Basilica of Bom Jesus

The interiors are overwhelming, huge ceilings, beautiful art work.. its absolutely breathtaking. The church houses two chapels, a main altar, a sacristy and a belfry at the back. Apart from these, the church also has a rich collection of paintings related to various instances from the life of St. Francis Xavier.Altars dedicated to St. Michael and to Our Lady of Hope are also present.

The church houses the sacred relics of St. Francis Xavier, patron saint of Goa. St Francis Xavier is also known as "Goencho Saib" meaning "Lord of Goa". The saint died while on a sea voyage to China on December 2,1552. In accordance with his wishes , his remains were transferred to Goa the following year. Before I knew it, nearly an hour had passed. Making my way out onto the street to explore the Se Cathedral I noticed the guide lost in conversation.

Se Cathedral 
Inside Se Cathedral

The largest church in Old Goa, Se Cathedral is dedicated to St. Catherine of Alexandria. This Renaissance cathedral was designed in the 16th century and took nearly 80 years to complete. I noticed there was only one  bell tower, apparently the other collapsed way back in 1776 when it was struck by lightening  The interiors are filled with intricate detailing, the focal point is the 249 feet long central nave and a gilded high altar dedicated to St. Catherine.As you walk around , you will see the 15 additional altars inside the cathedral. What a beautiful building that was. I could have spent all day there, but I was thirsty for more...

I quickly made an exit towards our vehicle only to find the guide waiting there for me. "Shall we go? I have few more surprises to show you", he chirped! I wondered what could be more magical than these structures I had just visited...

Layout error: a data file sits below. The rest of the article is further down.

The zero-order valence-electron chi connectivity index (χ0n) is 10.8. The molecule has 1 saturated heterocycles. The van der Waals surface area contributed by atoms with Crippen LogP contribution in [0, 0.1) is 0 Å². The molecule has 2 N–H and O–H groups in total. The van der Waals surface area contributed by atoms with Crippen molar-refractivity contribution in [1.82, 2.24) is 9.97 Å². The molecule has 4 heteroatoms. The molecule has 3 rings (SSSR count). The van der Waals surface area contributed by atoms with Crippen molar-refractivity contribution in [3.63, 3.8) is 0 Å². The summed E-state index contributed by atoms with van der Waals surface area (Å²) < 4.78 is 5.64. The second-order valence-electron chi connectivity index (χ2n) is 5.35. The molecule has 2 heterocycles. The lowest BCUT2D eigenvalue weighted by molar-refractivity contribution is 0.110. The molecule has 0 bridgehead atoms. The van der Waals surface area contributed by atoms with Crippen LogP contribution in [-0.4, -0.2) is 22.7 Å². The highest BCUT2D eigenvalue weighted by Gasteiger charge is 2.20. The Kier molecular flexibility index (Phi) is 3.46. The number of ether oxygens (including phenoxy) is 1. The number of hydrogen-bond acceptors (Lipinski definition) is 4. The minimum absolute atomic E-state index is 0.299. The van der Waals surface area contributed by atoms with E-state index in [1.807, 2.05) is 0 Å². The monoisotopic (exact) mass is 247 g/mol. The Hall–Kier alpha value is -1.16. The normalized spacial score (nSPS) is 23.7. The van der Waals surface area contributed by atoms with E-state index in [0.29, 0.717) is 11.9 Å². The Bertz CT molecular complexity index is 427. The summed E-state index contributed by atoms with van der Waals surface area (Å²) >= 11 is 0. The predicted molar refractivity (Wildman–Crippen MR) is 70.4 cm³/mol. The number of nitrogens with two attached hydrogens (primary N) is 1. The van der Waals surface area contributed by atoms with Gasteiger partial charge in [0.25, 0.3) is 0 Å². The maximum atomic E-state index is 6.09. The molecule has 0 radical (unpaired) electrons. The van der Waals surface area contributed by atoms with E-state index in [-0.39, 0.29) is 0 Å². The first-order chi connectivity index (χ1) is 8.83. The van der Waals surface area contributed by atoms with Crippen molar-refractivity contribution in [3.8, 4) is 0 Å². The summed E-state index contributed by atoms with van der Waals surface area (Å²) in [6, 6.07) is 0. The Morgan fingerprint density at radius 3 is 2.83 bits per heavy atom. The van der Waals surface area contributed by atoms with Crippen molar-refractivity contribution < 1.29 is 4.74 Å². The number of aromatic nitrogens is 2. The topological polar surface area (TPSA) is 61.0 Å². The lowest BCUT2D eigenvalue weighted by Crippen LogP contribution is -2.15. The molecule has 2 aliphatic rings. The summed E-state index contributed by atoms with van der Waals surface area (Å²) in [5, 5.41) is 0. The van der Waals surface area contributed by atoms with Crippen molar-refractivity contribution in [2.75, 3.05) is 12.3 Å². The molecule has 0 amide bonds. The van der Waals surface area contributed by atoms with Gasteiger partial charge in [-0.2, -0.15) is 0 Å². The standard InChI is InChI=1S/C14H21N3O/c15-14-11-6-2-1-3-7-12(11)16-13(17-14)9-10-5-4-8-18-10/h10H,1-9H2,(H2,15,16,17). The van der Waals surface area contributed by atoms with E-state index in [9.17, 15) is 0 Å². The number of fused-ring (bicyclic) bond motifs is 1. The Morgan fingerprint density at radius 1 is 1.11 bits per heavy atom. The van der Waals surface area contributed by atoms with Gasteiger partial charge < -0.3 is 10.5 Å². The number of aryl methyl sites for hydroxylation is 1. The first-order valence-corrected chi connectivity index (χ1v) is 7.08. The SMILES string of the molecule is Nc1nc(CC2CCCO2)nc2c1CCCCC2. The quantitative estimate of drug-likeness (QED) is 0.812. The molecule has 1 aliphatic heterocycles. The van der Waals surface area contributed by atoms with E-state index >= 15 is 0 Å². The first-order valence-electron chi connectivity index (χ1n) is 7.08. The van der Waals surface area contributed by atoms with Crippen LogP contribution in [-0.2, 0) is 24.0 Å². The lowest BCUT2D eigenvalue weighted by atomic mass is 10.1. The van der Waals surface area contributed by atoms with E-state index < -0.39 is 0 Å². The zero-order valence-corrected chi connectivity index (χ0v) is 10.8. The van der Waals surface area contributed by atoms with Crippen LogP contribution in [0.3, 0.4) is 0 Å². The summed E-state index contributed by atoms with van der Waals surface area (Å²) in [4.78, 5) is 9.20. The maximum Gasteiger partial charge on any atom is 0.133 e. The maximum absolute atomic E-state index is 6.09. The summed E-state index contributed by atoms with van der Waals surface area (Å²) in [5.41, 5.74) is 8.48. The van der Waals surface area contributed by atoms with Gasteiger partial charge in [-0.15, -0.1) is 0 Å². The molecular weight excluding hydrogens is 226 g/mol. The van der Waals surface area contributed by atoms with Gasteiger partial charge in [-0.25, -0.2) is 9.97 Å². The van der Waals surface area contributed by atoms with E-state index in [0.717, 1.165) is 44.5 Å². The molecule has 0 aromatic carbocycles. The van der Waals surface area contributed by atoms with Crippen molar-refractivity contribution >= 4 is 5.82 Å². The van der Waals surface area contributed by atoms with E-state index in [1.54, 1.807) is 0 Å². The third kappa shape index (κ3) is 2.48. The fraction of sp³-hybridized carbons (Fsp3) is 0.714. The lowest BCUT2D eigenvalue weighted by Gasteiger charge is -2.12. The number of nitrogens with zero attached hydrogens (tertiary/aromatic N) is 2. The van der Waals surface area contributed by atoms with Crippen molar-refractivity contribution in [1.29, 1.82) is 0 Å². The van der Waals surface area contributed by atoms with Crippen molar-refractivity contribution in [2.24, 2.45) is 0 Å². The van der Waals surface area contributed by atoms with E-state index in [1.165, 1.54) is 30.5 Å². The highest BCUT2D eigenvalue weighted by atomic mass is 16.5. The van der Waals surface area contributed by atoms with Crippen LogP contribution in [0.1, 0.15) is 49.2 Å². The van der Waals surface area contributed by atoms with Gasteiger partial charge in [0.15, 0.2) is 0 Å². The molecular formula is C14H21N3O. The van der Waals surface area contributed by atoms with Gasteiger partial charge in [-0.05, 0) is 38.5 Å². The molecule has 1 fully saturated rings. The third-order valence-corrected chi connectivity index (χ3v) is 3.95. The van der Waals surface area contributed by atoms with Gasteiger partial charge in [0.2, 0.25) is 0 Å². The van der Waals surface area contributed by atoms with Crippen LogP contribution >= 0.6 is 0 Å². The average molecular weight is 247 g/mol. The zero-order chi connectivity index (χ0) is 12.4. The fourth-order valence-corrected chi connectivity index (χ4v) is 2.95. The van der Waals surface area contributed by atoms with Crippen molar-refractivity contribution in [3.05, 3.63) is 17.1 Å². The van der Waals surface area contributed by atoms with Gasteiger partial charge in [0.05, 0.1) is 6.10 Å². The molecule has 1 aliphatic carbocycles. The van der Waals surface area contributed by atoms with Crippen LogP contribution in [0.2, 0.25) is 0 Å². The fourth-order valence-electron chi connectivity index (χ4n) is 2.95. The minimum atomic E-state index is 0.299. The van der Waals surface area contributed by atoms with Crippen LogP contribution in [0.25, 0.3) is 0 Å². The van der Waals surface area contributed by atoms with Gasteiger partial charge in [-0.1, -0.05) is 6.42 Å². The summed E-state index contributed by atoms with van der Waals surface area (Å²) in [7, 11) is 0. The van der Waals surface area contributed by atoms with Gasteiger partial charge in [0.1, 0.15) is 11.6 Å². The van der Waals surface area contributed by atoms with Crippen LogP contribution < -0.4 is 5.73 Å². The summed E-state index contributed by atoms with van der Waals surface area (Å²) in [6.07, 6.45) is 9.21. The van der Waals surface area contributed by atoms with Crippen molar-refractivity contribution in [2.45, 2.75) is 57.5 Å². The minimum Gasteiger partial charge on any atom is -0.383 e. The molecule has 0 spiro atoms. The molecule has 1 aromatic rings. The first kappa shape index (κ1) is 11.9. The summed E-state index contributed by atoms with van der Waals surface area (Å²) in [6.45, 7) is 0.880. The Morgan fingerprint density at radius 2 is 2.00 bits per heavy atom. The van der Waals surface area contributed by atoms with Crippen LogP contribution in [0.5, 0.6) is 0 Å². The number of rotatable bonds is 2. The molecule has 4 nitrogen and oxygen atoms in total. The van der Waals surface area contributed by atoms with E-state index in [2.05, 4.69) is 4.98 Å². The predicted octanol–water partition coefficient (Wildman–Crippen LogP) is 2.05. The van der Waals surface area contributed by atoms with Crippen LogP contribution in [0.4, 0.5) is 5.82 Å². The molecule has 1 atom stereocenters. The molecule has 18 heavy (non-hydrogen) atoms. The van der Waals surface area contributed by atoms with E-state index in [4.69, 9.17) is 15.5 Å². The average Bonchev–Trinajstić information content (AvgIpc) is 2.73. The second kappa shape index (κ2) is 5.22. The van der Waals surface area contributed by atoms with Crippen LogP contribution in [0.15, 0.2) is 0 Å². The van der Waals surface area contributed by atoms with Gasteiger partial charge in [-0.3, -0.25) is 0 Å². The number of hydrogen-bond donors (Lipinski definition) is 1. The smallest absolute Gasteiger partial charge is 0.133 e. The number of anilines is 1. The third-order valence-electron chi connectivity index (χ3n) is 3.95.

This post was also submitted on Club Mahindra's Blog

Thursday, January 5, 2012

Skywatch Friday, The King's Balance

As i made my way around the outer wall of Vittala Temple, Hampi when i spotted this huge arch of sorts on the left with a few structures beyond on the mountain, a guide walking with a group referred to it as the King's Balance. Curious, i walked closer to the group to see if i could catch a few words and insight on this sturcture... 

Also known as the Tula Bhara, this monument is made of 2 lofty carved granite pillars soaring to nearly 15 feet high and supported a stone beam across stretching about 12 feet fitted with 3 hoops on its underside. I went closer to inspect the pillars and noticed that one of them has a bas-relief depicting a king with 2 queens. Legend has it that these were depictions of King Krishnadeva Raya and his consorts. 

The structure resembles an entrance or a doorway towards the Kampa Bhupa’s Path located behind the Vittala temple. 

Back in the days, the King's balance was used to weigh the Kings of Vijayanagara and offer charity & donations in form of Grains, Gold, Diamonds and other precious stones to the people from the kingdom. This was done on special occasions like the Solar, and Lunar eclipse.

For more beautiful skies, visit Skywatch Friday